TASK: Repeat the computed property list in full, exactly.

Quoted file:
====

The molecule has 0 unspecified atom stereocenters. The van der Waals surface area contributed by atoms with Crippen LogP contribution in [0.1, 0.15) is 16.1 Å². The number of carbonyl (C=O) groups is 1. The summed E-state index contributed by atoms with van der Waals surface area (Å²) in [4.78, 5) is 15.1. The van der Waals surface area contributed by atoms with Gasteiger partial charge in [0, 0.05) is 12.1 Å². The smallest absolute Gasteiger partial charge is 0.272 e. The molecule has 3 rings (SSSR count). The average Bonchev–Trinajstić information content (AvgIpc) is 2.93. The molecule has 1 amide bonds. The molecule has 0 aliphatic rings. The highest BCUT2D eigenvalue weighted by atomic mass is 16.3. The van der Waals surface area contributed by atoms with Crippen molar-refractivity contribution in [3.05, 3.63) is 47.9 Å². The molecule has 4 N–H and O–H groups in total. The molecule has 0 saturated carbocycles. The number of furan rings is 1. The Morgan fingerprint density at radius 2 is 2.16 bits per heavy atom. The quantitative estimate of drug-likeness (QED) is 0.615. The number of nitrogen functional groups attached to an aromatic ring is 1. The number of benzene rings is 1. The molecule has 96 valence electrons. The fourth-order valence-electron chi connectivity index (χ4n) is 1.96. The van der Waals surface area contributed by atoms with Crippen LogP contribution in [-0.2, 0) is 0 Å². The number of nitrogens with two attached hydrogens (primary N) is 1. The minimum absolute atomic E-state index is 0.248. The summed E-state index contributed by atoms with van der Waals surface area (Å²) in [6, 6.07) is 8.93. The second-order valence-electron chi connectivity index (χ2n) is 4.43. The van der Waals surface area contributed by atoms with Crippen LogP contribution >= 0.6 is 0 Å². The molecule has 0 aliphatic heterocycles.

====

The molecule has 0 unspecified atom stereocenters. The van der Waals surface area contributed by atoms with Crippen LogP contribution in [0.1, 0.15) is 16.1 Å². The number of carbonyl (C=O) groups is 1. The summed E-state index contributed by atoms with van der Waals surface area (Å²) in [4.78, 5) is 15.1. The van der Waals surface area contributed by atoms with Gasteiger partial charge in [0, 0.05) is 12.1 Å². The smallest absolute Gasteiger partial charge is 0.272 e. The molecule has 3 rings (SSSR count). The average Bonchev–Trinajstić information content (AvgIpc) is 2.93. The molecule has 1 amide bonds. The molecule has 0 aliphatic rings. The highest BCUT2D eigenvalue weighted by atomic mass is 16.3. The van der Waals surface area contributed by atoms with Crippen molar-refractivity contribution in [3.05, 3.63) is 47.9 Å². The molecule has 4 N–H and O–H groups in total. The molecule has 0 saturated carbocycles. The number of furan rings is 1. The Morgan fingerprint density at radius 2 is 2.16 bits per heavy atom. The quantitative estimate of drug-likeness (QED) is 0.615. The number of nitrogen functional groups attached to an aromatic ring is 1. The number of benzene rings is 1. The molecule has 96 valence electrons. The fourth-order valence-electron chi connectivity index (χ4n) is 1.96. The van der Waals surface area contributed by atoms with Crippen LogP contribution in [-0.2, 0) is 0 Å². The number of nitrogens with two attached hydrogens (primary N) is 1. The minimum absolute atomic E-state index is 0.248. The summed E-state index contributed by atoms with van der Waals surface area (Å²) in [6, 6.07) is 8.93. The second-order valence-electron chi connectivity index (χ2n) is 4.43. The van der Waals surface area contributed by atoms with Crippen LogP contribution >= 0.6 is 0 Å². The molecule has 0 aliphatic heterocycles.